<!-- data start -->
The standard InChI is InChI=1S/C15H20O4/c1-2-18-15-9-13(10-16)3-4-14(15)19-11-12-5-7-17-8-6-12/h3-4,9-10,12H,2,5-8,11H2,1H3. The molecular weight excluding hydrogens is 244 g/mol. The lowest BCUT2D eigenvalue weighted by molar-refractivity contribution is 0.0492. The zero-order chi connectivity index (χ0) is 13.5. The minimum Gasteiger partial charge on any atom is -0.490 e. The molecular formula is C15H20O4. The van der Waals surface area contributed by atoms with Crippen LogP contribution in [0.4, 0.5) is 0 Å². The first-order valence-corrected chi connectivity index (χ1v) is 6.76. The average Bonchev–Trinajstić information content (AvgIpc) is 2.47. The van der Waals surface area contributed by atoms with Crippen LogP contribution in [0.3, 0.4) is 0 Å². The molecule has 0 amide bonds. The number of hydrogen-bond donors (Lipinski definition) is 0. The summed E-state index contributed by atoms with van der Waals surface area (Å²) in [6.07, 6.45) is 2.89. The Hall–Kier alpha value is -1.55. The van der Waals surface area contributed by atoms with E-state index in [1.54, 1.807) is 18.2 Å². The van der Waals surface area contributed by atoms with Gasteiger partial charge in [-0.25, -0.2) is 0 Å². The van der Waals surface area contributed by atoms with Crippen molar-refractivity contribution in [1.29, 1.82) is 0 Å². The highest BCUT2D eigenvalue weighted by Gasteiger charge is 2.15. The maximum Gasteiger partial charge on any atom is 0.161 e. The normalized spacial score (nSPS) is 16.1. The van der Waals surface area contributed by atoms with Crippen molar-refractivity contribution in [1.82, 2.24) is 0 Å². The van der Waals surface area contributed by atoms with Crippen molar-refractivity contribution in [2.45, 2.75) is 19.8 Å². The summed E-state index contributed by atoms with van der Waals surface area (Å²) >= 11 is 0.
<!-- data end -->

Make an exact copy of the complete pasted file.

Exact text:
The standard InChI is InChI=1S/C15H20O4/c1-2-18-15-9-13(10-16)3-4-14(15)19-11-12-5-7-17-8-6-12/h3-4,9-10,12H,2,5-8,11H2,1H3. The molecular weight excluding hydrogens is 244 g/mol. The lowest BCUT2D eigenvalue weighted by molar-refractivity contribution is 0.0492. The zero-order chi connectivity index (χ0) is 13.5. The minimum Gasteiger partial charge on any atom is -0.490 e. The molecular formula is C15H20O4. The van der Waals surface area contributed by atoms with Crippen LogP contribution in [0.4, 0.5) is 0 Å². The first-order valence-corrected chi connectivity index (χ1v) is 6.76. The average Bonchev–Trinajstić information content (AvgIpc) is 2.47. The van der Waals surface area contributed by atoms with Crippen LogP contribution in [0.3, 0.4) is 0 Å². The molecule has 0 amide bonds. The number of hydrogen-bond donors (Lipinski definition) is 0. The summed E-state index contributed by atoms with van der Waals surface area (Å²) in [6.07, 6.45) is 2.89. The Hall–Kier alpha value is -1.55. The van der Waals surface area contributed by atoms with E-state index in [1.54, 1.807) is 18.2 Å². The van der Waals surface area contributed by atoms with Gasteiger partial charge in [-0.25, -0.2) is 0 Å². The van der Waals surface area contributed by atoms with Crippen molar-refractivity contribution in [1.29, 1.82) is 0 Å². The highest BCUT2D eigenvalue weighted by Gasteiger charge is 2.15. The maximum Gasteiger partial charge on any atom is 0.161 e. The normalized spacial score (nSPS) is 16.1. The van der Waals surface area contributed by atoms with Crippen molar-refractivity contribution in [1.82, 2.24) is 0 Å². The van der Waals surface area contributed by atoms with Crippen molar-refractivity contribution in [2.45, 2.75) is 19.8 Å². The summed E-state index contributed by atoms with van der Waals surface area (Å²) >= 11 is 0.